Morgan played a prominent part in financing World War I. Following its outbreak, he made the first loan of $12,000,000 to Russia. In 1915, a loan of $500,000,000 was made to France and Britain following negotiations by the Anglo-French Financial Commission. The firm's involvement with British and French interests fueled charges the bank was conspiring to maneuver the United States into supporting the Allies in order to rescue its loans. By 1915, when it became apparent the war was not going to end quickly, the company decided to forge formal relationships with France. Those dealings became strained over the course of the war as a result of poor personal relations with French emissaries, relationships that were heightened in importance by the unexpected duration of the conflict, its costs, and the complications flowing from American neutrality. Contributing to the tensions was the favoritism displayed by Morgan officials to British interests. His personal friendship with Cecil Spring Rice ensured that from 1915 until sometime after the United States entered the war, his firm was the official purchasing agent for the British government, buying cotton, steel, chemicals and food, receiving a 1% commission on all purchases. Morgan organized a syndicate of about 2200 banks and floated a loan of $500,000,000 to the Allies. The British sold off their holdings of American securities and by late 1916 were dependent on unsecured loans for further purchases.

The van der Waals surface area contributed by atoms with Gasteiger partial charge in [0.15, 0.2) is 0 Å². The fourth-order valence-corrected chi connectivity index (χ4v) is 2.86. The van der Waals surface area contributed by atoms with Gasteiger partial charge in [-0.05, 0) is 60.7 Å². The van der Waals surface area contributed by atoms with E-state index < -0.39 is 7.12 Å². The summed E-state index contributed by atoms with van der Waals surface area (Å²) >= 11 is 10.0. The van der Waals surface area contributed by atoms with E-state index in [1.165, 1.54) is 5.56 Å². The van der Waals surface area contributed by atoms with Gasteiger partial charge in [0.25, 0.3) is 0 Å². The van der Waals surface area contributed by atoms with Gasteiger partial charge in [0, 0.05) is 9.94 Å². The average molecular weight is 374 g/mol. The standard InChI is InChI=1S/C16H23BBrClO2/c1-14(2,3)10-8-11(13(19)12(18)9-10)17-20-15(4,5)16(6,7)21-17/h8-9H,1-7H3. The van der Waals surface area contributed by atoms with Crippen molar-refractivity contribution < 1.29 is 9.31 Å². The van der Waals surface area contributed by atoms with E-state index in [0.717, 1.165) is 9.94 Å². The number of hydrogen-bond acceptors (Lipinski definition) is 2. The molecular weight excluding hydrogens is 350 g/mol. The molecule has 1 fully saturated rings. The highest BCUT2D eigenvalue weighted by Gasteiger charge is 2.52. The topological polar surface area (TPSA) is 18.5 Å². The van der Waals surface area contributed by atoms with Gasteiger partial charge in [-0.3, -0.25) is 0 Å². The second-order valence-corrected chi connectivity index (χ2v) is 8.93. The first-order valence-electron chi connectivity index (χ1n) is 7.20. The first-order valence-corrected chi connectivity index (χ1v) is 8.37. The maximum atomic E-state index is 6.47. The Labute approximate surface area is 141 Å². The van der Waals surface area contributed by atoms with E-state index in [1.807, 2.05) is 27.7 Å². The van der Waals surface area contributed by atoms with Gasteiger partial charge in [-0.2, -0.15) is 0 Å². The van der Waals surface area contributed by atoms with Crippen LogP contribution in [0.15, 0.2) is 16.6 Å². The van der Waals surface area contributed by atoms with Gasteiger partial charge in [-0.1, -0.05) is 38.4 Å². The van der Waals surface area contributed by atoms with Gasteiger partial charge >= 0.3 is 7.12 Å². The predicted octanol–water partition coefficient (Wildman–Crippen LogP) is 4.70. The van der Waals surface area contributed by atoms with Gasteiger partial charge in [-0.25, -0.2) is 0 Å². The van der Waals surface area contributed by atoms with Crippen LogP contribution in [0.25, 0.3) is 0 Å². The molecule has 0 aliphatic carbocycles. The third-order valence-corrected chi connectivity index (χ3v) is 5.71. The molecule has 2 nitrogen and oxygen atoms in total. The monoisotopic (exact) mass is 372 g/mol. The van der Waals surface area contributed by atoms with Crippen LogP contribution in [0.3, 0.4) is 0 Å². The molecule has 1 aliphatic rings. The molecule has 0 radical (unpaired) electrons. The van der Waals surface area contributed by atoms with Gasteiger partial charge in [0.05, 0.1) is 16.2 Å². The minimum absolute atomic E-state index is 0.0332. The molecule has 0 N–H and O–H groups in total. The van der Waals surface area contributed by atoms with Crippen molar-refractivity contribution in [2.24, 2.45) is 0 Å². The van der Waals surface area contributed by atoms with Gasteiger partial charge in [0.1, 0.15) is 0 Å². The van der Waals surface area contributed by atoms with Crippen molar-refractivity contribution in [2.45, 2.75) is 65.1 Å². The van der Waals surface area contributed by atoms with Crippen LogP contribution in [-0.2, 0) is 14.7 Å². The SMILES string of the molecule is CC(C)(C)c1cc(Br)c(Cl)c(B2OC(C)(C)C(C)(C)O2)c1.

At the beginning of World War I, US Treasury Secretary William McAdoo and others in the Wilson administration were very suspicious of J. P. Morgan & Co.'s enthusiastic role as British agent for purchasing and banking. When the United States entered the war, this gave way to close collaboration, in the course of which Morgan received financial concessions. From 1914 to 1919, he was a member of the advisory council for the Federal Reserve Bank of New York.
On July 3, 1915, an assassin, Eric Muenter, entered Morgan's Long Island mansion and shot him twice. This was ostensibly to bring about an embargo on arms, and in protest of his profiteering from war. Morgan, however, quickly recovered from his wounds.
After World War I and the Versailles Treaty, Morgan Guaranty managed Germany's reparation payments. After the war, Morgan made several trips to Europe to investigate and report on financial conditions there. In 1919 he was for a time chairman of the international committee, composed of American, British and French bankers, for the protection of the holders of Mexican securities. In November 1919, he was made a director of the Foreign Finance Corporation, which was organized to engage in the investment of funds chiefly in foreign enterprises. By the 1920s, Morgan Guaranty had become one of the world's most important banking institutions, as a leading lender to Germany and Europe. During the Great Depression he took heavy financial losses. The assets of the House of Morgan fell 40% from $704 million to $425 million. American banking came under heavy attack. Morgan personified banking, and drew attacks from politicians, especially in the U.S. Senate's Pecora hearings of 1932, which "created a tidal wave of anger against Wall Street".